Tag Archives: mom

Mom’s cured green olives

6 Oct

One of my strongest childhood memories of autumn goes something like this.

Uncle Joe pulls up to our apartment building in Brooklyn in his red dump truck. He is greeted by his sister, my mother, who emerges from the family’s fountain service store onto the concrete sidewalk outside. My uncle goes to the back of the truck and drops the tailgate, his sister following close behind, but not too close.

There are wooden crates stacked along the back edge of the truck bed, eight or ten of them I would estimate. Soon my uncle begins to unload them. He carries the crates through the store, past the two small rooms behind it, ending in the backyard where my grandparents used to keep chickens, ducks, lambs and, at one point I am told by Cousin John, even a baby calf.

One by one he places the crates on the ground, underneath the huge trellised grapevine where 30-odd family members spend many hours together every summer. Being autumn many if not all of the grapes, white ones, have already been harvested, either made into Aunt Laura’s famous jellies or simply eaten straight from the vine as they have ripened.

Two or three tables are in place for the work that is ahead, sturdy ones because that is what they must be. After he unloads the last crate Uncle Joe goes back to his truck to gather the tools that will be needed once the crates have all been opened. There are several of these tools, but all are the same.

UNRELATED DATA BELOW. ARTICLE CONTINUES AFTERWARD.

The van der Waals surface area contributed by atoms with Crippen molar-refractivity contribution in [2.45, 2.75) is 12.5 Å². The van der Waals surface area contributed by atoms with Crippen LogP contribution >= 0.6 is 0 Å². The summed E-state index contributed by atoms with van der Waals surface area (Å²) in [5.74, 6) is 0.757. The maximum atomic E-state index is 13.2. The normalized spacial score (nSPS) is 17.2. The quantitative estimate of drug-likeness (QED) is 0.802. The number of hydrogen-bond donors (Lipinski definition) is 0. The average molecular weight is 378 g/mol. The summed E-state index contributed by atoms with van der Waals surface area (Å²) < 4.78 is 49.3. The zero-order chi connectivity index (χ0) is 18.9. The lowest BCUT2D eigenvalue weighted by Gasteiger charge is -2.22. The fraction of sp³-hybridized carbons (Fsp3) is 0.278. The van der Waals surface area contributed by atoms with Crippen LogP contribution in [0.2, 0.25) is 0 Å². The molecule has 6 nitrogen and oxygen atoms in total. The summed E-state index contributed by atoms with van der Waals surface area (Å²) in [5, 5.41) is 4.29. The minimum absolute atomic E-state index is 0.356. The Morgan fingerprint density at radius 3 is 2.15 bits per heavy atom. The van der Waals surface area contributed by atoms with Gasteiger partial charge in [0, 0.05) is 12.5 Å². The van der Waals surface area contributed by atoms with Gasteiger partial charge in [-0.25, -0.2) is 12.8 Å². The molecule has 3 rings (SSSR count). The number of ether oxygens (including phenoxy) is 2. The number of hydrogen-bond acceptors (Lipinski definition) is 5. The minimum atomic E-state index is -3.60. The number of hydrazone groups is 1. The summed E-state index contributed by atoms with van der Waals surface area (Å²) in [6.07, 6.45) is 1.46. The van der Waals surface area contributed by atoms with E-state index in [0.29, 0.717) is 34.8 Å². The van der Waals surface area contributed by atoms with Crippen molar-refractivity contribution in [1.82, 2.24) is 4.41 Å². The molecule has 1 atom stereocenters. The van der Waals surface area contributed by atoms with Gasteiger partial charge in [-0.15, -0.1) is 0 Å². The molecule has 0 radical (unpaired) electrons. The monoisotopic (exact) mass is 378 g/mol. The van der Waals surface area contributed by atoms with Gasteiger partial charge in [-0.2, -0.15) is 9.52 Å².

They are hammers of various shapes and weights, normally used for my uncle’s work but here put to use in order to pound away at the contents of the crates.

They are filled with hundreds of pounds of fresh raw green olives. Where the olives were grown I do not know, but they were surely purchased at the Brooklyn Terminal Market in Canarsie, about a twenty minute drive away, longer in a dump truck. My mother is the designated curer of olives in the family and as her son I am expected to lend an assist.

My work is simple, if a tad tedious. Grab one of Uncle Joe’s hammers and, one by one, crack open each and every olive until not a single whole one remains. It is impossible to finish the job without bruising my fingers, but this is the price of autumn’s work. I don’t mind paying it.

In the end I will have helped my mother produce many glass jars filled with strongly flavored cured green olives for appreciative family members and friends.

That is the memory that stays with me, not the bruises.

Anyhow, this is a very long-winded way of saying that I got my hands on some fresh olives last week when visiting my brother Joe in New York. Mixing up a batch of cured ones did not at all seem an unacceptable thing to do.

And so.